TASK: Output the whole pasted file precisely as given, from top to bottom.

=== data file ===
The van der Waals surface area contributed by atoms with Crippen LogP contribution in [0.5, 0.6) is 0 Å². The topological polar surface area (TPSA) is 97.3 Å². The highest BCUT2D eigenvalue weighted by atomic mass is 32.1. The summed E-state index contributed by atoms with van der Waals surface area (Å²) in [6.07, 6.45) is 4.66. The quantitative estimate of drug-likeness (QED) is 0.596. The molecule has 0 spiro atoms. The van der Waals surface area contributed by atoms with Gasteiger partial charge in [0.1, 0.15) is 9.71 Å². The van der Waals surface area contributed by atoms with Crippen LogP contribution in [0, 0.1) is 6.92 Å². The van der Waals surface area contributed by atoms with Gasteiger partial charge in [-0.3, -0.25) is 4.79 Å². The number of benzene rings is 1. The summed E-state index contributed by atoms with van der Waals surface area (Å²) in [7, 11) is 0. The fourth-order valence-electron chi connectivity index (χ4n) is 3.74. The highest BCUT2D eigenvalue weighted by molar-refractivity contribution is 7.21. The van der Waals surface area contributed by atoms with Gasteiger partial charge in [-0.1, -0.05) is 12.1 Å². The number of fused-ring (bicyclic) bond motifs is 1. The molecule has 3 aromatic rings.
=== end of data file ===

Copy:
The van der Waals surface area contributed by atoms with Crippen LogP contribution in [0.5, 0.6) is 0 Å². The topological polar surface area (TPSA) is 97.3 Å². The highest BCUT2D eigenvalue weighted by atomic mass is 32.1. The summed E-state index contributed by atoms with van der Waals surface area (Å²) in [6.07, 6.45) is 4.66. The quantitative estimate of drug-likeness (QED) is 0.596. The molecule has 0 spiro atoms. The van der Waals surface area contributed by atoms with Gasteiger partial charge in [0.1, 0.15) is 9.71 Å². The van der Waals surface area contributed by atoms with Crippen LogP contribution in [0, 0.1) is 6.92 Å². The van der Waals surface area contributed by atoms with Gasteiger partial charge in [-0.3, -0.25) is 4.79 Å². The number of benzene rings is 1. The summed E-state index contributed by atoms with van der Waals surface area (Å²) in [7, 11) is 0. The fourth-order valence-electron chi connectivity index (χ4n) is 3.74. The highest BCUT2D eigenvalue weighted by molar-refractivity contribution is 7.21. The van der Waals surface area contributed by atoms with Gasteiger partial charge in [-0.1, -0.05) is 12.1 Å². The number of fused-ring (bicyclic) bond motifs is 1. The molecule has 3 aromatic rings.